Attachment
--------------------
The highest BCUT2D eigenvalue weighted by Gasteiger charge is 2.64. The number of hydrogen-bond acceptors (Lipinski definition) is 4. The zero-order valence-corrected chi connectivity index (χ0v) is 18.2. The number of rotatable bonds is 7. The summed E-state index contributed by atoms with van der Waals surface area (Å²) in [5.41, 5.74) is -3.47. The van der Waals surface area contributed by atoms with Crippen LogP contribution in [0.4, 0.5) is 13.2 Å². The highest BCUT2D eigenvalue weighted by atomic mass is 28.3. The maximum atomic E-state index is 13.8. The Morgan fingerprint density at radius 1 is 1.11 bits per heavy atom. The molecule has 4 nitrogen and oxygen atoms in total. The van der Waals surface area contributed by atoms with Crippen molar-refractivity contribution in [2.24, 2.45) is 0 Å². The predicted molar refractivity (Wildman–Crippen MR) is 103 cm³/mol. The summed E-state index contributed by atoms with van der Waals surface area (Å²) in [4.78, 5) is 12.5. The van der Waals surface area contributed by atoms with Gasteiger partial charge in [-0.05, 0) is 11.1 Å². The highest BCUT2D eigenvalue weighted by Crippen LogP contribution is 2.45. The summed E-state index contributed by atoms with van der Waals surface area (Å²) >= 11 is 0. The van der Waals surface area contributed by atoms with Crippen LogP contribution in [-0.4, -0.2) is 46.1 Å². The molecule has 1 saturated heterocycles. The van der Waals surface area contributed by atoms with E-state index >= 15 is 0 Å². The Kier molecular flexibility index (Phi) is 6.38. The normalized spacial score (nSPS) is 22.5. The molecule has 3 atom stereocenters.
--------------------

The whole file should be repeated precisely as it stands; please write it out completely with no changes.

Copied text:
The highest BCUT2D eigenvalue weighted by Gasteiger charge is 2.64. The number of hydrogen-bond acceptors (Lipinski definition) is 4. The zero-order valence-corrected chi connectivity index (χ0v) is 18.2. The number of rotatable bonds is 7. The summed E-state index contributed by atoms with van der Waals surface area (Å²) in [5.41, 5.74) is -3.47. The van der Waals surface area contributed by atoms with Crippen LogP contribution in [0.4, 0.5) is 13.2 Å². The highest BCUT2D eigenvalue weighted by atomic mass is 28.3. The maximum atomic E-state index is 13.8. The Morgan fingerprint density at radius 1 is 1.11 bits per heavy atom. The molecule has 4 nitrogen and oxygen atoms in total. The van der Waals surface area contributed by atoms with Crippen molar-refractivity contribution in [2.24, 2.45) is 0 Å². The predicted molar refractivity (Wildman–Crippen MR) is 103 cm³/mol. The summed E-state index contributed by atoms with van der Waals surface area (Å²) in [4.78, 5) is 12.5. The van der Waals surface area contributed by atoms with Gasteiger partial charge in [-0.05, 0) is 11.1 Å². The highest BCUT2D eigenvalue weighted by Crippen LogP contribution is 2.45. The summed E-state index contributed by atoms with van der Waals surface area (Å²) >= 11 is 0. The van der Waals surface area contributed by atoms with Crippen LogP contribution in [-0.4, -0.2) is 46.1 Å². The molecule has 1 saturated heterocycles. The van der Waals surface area contributed by atoms with E-state index >= 15 is 0 Å². The Kier molecular flexibility index (Phi) is 6.38. The normalized spacial score (nSPS) is 22.5. The molecule has 3 atom stereocenters.